The stories behind the stories: May 2012
KSTP story inspires change during sweeps month
For television news, May is a ratings month. This means that stations typically air highly publicized investigative pieces to draw as many viewers as possible. While Twin Cities stations filed a number of reports that caught our eye, a certain KSTP story stood out above the rest.
Donald Blom was convicted of killing 19-year-old Katie Poirer in Moose Lake in 1999. We haven’t heard much about Blom since he was sentenced to life in prison in 2000 and taken to a maximum security prison in Pennsylvania. But earlier this year, KSTP learned that Blom had been moved to a minimum security prison, a place he described as “laid back” and “more like a hospital or nursing home.” Reporter Bob McNaney traveled to Pennsylvania to interview Blom. He also interviewed Katie Poirer’s brother, who was expectedly angered by the news. The story aired in early May, and Blom has since been moved back into a maximum security prison. Not only was this a great investigative piece, it inspired meaningful change.
No radio show for Dayton
Courtesy of MPR
Throughout the legislative session, we noticed a key difference between the Dayton and Pawlenty administrations in message conveyance. Throughout his eight-year tenure as governor, Tim Pawlenty hosted a one-hour radio show every Friday morning on WCCO-AM. The idea of a governor having his own radio show was not new to Minnesotans; Jesse Ventura had one as well.
Mark Dayton is the first Minnesota governor to not host a radio show since 1998. Because of this, we have noticed that Dayton did not have as much control over his talking points as Pawlenty and Ventura did during the legislative session. Also constituents had more access to Governors Pawlenty and Ventura. Dayton is forced to rely more on reporters to steer the conversation.
Minnesota’s Hubbard becoming a national force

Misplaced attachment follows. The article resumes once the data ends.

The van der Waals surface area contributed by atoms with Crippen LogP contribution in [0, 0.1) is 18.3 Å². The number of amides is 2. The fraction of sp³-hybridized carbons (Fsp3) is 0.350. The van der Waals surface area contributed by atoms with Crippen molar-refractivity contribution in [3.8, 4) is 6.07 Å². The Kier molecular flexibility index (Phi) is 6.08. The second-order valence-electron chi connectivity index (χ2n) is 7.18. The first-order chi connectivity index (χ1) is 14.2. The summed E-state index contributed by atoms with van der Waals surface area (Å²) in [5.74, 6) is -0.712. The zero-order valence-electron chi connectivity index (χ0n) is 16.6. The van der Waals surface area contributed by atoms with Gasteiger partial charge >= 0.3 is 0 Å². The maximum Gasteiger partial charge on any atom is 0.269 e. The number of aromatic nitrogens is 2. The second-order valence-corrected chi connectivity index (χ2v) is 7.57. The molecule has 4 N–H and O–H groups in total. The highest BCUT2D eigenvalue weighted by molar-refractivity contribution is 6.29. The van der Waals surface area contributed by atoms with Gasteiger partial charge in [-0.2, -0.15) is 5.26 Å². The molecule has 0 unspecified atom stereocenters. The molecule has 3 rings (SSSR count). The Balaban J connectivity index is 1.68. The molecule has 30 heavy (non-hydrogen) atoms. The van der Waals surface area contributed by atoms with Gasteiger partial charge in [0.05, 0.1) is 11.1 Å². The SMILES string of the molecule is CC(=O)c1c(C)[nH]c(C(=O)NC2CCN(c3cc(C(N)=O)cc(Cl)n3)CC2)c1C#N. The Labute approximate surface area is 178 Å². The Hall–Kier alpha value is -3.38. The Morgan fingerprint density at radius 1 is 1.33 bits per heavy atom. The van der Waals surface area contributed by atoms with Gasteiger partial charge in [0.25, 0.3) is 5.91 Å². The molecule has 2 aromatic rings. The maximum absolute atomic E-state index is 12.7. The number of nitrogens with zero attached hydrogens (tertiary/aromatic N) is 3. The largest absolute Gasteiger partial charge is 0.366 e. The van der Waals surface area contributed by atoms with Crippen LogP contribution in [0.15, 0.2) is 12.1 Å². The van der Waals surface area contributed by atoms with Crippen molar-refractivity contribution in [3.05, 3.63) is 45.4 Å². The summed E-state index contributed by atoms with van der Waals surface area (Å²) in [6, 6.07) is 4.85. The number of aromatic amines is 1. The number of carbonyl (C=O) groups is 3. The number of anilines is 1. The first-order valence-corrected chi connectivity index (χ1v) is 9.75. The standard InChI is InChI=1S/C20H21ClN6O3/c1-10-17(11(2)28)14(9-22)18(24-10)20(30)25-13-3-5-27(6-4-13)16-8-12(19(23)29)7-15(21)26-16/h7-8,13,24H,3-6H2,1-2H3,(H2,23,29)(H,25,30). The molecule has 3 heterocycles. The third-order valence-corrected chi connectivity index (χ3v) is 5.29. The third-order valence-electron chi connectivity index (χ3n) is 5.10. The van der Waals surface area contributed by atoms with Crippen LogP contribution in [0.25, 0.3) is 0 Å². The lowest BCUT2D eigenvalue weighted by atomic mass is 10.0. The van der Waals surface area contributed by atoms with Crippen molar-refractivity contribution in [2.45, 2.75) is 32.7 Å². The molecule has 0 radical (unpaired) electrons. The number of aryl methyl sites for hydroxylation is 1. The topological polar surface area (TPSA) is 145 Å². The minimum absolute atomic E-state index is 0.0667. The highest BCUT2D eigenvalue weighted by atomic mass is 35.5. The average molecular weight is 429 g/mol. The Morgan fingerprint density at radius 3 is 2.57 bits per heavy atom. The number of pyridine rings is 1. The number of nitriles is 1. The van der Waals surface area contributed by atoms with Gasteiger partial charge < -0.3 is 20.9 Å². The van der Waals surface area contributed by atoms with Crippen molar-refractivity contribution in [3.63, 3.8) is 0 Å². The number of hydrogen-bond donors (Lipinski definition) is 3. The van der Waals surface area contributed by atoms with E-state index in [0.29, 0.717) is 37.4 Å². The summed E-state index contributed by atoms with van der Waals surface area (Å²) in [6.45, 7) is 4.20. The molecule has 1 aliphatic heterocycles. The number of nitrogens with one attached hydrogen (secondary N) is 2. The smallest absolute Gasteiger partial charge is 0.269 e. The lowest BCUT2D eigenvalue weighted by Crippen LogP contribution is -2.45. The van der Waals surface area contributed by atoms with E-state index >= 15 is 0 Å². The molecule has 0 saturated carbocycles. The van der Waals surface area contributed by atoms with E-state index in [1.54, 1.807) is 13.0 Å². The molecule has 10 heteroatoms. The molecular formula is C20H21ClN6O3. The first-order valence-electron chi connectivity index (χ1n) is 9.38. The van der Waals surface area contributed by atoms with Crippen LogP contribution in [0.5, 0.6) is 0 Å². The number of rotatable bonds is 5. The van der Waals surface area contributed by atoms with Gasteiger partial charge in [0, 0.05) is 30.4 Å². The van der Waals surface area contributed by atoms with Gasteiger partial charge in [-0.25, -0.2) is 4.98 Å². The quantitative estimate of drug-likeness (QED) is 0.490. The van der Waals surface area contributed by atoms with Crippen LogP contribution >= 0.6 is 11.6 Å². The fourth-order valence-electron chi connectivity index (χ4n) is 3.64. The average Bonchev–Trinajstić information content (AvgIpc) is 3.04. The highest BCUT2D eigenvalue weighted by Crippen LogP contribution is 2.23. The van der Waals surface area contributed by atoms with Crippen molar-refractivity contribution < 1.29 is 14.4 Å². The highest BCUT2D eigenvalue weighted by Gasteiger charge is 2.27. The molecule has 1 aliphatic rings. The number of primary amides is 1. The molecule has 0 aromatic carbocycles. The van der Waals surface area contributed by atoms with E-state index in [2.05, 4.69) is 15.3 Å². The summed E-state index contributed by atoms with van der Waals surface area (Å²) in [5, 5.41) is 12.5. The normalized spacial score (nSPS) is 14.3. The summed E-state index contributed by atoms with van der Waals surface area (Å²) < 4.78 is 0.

In a world where many media corporations are struggling to tread water, Minnesota’s Hubbard Broadcasting has shown no signs of sinking. After acquiring 17 radio stations from Bonneville International last year, Hubbard climbed the rankings to become the ninth largest biggest radio company in the nation based on revenue ($182 million). But Stanley Hubbard isn’t stopping there. He recently told Crain’s Chicago Business that he would consider buying radio and TV holdings from Chicago’s Tribune Company if the price is right.
Media curation gains momentum
“Curation” is no longer just a word reserved for historians. Media curation – the process of gathering news stories on a specific topic – is gaining popularity in the online news industry. The goal is to present a customized experience for users. A local example is Rick Kupchella’s Bring Me the News. The site filters through news stories on the websites of Minnesota media outlets and posts the “most relevant stories” on its own website.
Social media powerhouse Twitter might soon enter the curation game, as it recently began sending weekly curated e-mails to show users content they might be interested in based on the people and organizations they follow. Many believe this is Twitter’s way of testing the waters before diving into curation.
Local TV as broken record
Using his tongue-in-cheek approach, Conan O’Brien has been shedding light on the power of sharing for TV news stations. In a new segment, Conan shows clips of dozens of local news anchors across the country delivering a news story with the same line. In one segment, the anchors introduce the national news story with the phrase, “Is it time for dogs to have a social network of their own?” Watching more than 20 news personalities deliver the line over and over again can get a bit sickening.
Local TV stations receive most of their national news from partners such as CNN or the Associated Press. In this case, CNN produced a story about a social network for dogs and made it available to its local affiliate stations. To accompany the story, CNN provided a suggested anchor lead. Due to dwindling resources and added local newscasts, stations are typically happy to use stories provided by national broadcasters and paste them into their newscasts. Most producers refer to this type of content as “show filler.” In this economy, it would be nearly impossible to fill every newscast with original content. Shared national stories allow local TV stations to produce multiple newscasts per day using a manageable budget.
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